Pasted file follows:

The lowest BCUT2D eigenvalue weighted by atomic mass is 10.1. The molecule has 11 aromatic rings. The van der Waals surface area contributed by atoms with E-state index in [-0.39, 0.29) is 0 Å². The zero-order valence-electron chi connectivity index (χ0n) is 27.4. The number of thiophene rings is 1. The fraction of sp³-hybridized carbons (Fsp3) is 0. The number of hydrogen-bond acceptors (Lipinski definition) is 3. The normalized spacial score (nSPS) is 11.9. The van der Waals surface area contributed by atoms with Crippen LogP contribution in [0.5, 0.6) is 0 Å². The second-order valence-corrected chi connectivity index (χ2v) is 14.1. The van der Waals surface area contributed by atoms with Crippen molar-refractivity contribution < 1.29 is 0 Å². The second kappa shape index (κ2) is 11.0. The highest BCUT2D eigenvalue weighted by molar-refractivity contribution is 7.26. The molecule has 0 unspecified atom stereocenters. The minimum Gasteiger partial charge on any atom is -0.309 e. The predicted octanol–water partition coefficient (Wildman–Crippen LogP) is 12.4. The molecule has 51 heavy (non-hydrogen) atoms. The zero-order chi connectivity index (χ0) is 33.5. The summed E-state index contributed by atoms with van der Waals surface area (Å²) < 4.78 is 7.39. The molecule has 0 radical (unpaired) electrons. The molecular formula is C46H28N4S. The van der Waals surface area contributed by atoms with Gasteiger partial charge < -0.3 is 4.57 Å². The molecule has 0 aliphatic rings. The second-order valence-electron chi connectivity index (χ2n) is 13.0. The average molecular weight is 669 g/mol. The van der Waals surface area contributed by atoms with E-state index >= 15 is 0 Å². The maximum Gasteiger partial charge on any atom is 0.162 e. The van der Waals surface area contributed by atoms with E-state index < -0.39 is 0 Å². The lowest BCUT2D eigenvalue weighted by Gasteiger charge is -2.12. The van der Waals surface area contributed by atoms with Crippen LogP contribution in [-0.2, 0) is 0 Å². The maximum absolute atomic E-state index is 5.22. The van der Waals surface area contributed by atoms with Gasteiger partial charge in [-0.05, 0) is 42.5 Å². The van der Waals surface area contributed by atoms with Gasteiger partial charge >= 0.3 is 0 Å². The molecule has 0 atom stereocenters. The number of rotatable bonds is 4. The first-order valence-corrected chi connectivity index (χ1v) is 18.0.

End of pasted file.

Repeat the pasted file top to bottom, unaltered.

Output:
The lowest BCUT2D eigenvalue weighted by atomic mass is 10.1. The molecule has 11 aromatic rings. The van der Waals surface area contributed by atoms with E-state index in [-0.39, 0.29) is 0 Å². The zero-order valence-electron chi connectivity index (χ0n) is 27.4. The number of thiophene rings is 1. The fraction of sp³-hybridized carbons (Fsp3) is 0. The number of hydrogen-bond acceptors (Lipinski definition) is 3. The normalized spacial score (nSPS) is 11.9. The van der Waals surface area contributed by atoms with Crippen LogP contribution in [0.5, 0.6) is 0 Å². The second-order valence-corrected chi connectivity index (χ2v) is 14.1. The van der Waals surface area contributed by atoms with Crippen molar-refractivity contribution < 1.29 is 0 Å². The second kappa shape index (κ2) is 11.0. The highest BCUT2D eigenvalue weighted by molar-refractivity contribution is 7.26. The molecule has 0 unspecified atom stereocenters. The minimum Gasteiger partial charge on any atom is -0.309 e. The predicted octanol–water partition coefficient (Wildman–Crippen LogP) is 12.4. The molecule has 51 heavy (non-hydrogen) atoms. The zero-order chi connectivity index (χ0) is 33.5. The summed E-state index contributed by atoms with van der Waals surface area (Å²) < 4.78 is 7.39. The molecule has 0 radical (unpaired) electrons. The molecular formula is C46H28N4S. The van der Waals surface area contributed by atoms with Gasteiger partial charge < -0.3 is 4.57 Å². The molecule has 0 aliphatic rings. The second-order valence-electron chi connectivity index (χ2n) is 13.0. The average molecular weight is 669 g/mol. The van der Waals surface area contributed by atoms with E-state index >= 15 is 0 Å². The maximum Gasteiger partial charge on any atom is 0.162 e. The van der Waals surface area contributed by atoms with E-state index < -0.39 is 0 Å². The lowest BCUT2D eigenvalue weighted by Gasteiger charge is -2.12. The van der Waals surface area contributed by atoms with Crippen LogP contribution in [-0.2, 0) is 0 Å². The maximum absolute atomic E-state index is 5.22. The van der Waals surface area contributed by atoms with Gasteiger partial charge in [-0.05, 0) is 42.5 Å². The van der Waals surface area contributed by atoms with Gasteiger partial charge >= 0.3 is 0 Å². The molecule has 0 atom stereocenters. The number of rotatable bonds is 4. The first-order valence-corrected chi connectivity index (χ1v) is 18.0.